Quick Review: Ambivalent

 These reviews are part of the Summer Library Challenge Week 6 Activity – Reviewing Library Books.

These books I read all the way through, but I’m not sure how I feel about them. Because of that, these books are difficult to review. I still wanted to document my thoughts so here are a few odd notes on each.

  • All the Birds, Singing by Evie Wyld
    • Rating: ★★-★★★½?  [ratings guide
    • I picked this book up because of the gorgeous cover, book description and four star reviews from a few bloggers I follow.
    • I thought the book had great atmosphere, moody and dark and solitary (reminded me of when I was running around with sheep in Ireland).
    • I kept waiting for something to happen in the present story-line but I found it extremely disappointing. I think I may have ~missed something~ there. A lot of somethings did happen in the past story-line but somehow it never really grasped me. 
    • I did not really like Jake, but I guess I liked reading about her?
    • The book felt empty to me, yet I read the whole thing quickly and without feeling like i should stop. So I must have liked something about it? I’m not too sure what else to say. I have confusing feelings about this book! I think I felt a bit let down by the book’s description – it’s not nearly as mysterious or fantastical as its made out to be.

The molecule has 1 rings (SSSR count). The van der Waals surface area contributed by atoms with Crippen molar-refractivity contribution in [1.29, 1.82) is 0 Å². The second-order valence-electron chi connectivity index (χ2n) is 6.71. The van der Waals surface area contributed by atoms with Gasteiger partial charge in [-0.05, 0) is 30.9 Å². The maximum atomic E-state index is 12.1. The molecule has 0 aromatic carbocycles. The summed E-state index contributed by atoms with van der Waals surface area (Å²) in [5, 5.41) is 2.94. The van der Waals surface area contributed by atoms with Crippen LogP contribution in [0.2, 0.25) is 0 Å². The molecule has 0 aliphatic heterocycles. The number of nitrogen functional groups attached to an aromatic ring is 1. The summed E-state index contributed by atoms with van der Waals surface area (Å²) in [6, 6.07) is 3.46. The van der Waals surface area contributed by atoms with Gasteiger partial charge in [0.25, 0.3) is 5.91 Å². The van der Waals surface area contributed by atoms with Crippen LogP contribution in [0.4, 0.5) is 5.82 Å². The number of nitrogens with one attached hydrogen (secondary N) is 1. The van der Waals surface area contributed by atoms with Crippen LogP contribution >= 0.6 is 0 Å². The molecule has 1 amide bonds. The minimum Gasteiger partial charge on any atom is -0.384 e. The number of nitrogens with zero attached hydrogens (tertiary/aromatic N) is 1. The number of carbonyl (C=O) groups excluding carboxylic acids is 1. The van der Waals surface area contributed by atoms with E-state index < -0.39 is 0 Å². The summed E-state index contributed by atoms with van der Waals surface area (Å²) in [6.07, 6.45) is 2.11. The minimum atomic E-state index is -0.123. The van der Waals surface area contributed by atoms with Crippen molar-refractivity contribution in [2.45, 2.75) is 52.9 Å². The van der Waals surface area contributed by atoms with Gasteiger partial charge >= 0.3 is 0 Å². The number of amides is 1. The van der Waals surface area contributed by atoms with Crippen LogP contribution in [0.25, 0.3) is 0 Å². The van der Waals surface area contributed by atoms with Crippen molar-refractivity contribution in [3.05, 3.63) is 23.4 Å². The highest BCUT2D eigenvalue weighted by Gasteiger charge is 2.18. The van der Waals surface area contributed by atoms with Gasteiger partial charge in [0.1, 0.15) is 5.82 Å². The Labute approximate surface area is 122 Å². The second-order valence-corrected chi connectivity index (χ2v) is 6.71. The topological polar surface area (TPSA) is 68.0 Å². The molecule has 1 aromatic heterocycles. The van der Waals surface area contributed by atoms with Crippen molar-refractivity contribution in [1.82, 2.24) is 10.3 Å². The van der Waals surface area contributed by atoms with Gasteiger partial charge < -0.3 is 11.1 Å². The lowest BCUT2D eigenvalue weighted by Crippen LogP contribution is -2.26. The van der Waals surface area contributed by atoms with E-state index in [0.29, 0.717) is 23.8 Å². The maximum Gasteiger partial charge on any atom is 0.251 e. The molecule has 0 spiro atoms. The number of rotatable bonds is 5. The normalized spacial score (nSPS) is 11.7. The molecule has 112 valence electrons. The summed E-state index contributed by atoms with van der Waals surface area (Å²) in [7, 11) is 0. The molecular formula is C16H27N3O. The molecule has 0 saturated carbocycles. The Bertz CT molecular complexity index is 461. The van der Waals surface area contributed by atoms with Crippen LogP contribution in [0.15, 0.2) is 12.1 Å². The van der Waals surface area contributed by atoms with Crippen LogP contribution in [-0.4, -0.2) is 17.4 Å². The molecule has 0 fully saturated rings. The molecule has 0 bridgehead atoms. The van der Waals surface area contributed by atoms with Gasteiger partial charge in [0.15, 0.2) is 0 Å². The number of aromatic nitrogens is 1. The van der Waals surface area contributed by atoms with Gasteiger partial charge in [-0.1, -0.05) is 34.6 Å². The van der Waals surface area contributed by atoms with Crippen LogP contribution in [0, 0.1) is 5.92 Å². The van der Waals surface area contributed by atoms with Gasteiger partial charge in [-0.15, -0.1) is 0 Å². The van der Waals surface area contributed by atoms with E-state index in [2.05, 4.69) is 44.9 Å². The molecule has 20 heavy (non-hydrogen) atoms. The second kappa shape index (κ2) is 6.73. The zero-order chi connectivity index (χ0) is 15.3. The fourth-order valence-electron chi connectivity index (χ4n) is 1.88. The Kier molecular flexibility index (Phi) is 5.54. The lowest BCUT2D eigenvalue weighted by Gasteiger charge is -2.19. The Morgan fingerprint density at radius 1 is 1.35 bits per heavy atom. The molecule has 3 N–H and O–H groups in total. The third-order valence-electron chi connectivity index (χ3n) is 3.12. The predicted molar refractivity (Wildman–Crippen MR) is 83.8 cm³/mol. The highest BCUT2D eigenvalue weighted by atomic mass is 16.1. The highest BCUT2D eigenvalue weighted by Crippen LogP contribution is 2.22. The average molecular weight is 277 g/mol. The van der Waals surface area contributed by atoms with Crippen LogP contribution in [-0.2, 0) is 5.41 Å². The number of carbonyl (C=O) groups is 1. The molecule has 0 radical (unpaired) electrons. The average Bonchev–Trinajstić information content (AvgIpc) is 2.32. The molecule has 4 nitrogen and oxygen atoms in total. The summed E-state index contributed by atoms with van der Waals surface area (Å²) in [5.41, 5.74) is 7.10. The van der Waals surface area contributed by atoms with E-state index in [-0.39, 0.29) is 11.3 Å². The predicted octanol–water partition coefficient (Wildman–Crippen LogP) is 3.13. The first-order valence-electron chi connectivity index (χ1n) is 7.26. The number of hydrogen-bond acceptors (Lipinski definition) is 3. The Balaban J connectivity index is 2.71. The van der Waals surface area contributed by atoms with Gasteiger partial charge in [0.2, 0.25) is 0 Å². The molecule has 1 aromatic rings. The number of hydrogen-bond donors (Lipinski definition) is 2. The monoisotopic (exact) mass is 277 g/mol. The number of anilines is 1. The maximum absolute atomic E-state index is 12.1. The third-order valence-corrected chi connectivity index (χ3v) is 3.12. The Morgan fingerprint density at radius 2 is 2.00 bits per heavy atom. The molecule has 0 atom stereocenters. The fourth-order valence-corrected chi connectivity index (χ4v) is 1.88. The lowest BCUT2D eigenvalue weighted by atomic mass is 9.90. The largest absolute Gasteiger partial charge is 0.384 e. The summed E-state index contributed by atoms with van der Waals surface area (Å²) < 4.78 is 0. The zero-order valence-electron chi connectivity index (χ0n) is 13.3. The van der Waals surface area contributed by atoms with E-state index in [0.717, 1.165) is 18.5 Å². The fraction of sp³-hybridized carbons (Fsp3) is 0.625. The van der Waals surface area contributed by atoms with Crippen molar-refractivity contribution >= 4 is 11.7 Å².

•  I Forgot to Remember by Su Meck and Daniel de Vise
    • Rating: ★★-★★★? [ratings guide
    • I find this book extremely hard to evaluate because I would essentially be evaluating someone’s life. You have to keep in mind that Meck lost all her memories, she has no knowledge of the first part of her life, she had to be completely re-educated, including how to read and write. I found a lot of parts of this memoir uncomfortable to read. It was not the sort of story I was expecting. I can’t believe how many years it took for people to start to realize what she really lost when the accident happened. I want to keep my concerns about this memoir to myself, since it’s a fresh story and because who I am to judge how someone’s life play out? Meck’s choice to tell her story in such a no-holds-barred manner is admiring, at the very least. I don’t think you can find many memoirs like this, where the author’s husband (to whome she is still married) is so thoroughly exposed. (Suffice to say, the husband’s behaviour is mostly terrible. But then, given the situation – like I said, it’s not my place to judge!)
    • The writing style is nothing impressive, but again – she had to learn to write again as an adult. That she can write this memoir at all is truly incredible.
    • My uncertainity over this book comes from the fact that the subject matter is undoubtedly interesting, but the how Meck’s life actually unfolds was not at all what I was expecting. Perhaps it’s a bit terrible of me to say this, but it wasn’t the story I wanted to read! That’s certainly not Meck’s fault, though, and her story is still fascinating. If the book’s description sounds interesting to you, I recommend you give it a shot. Maybe then my ramblings here will make a bit of sense…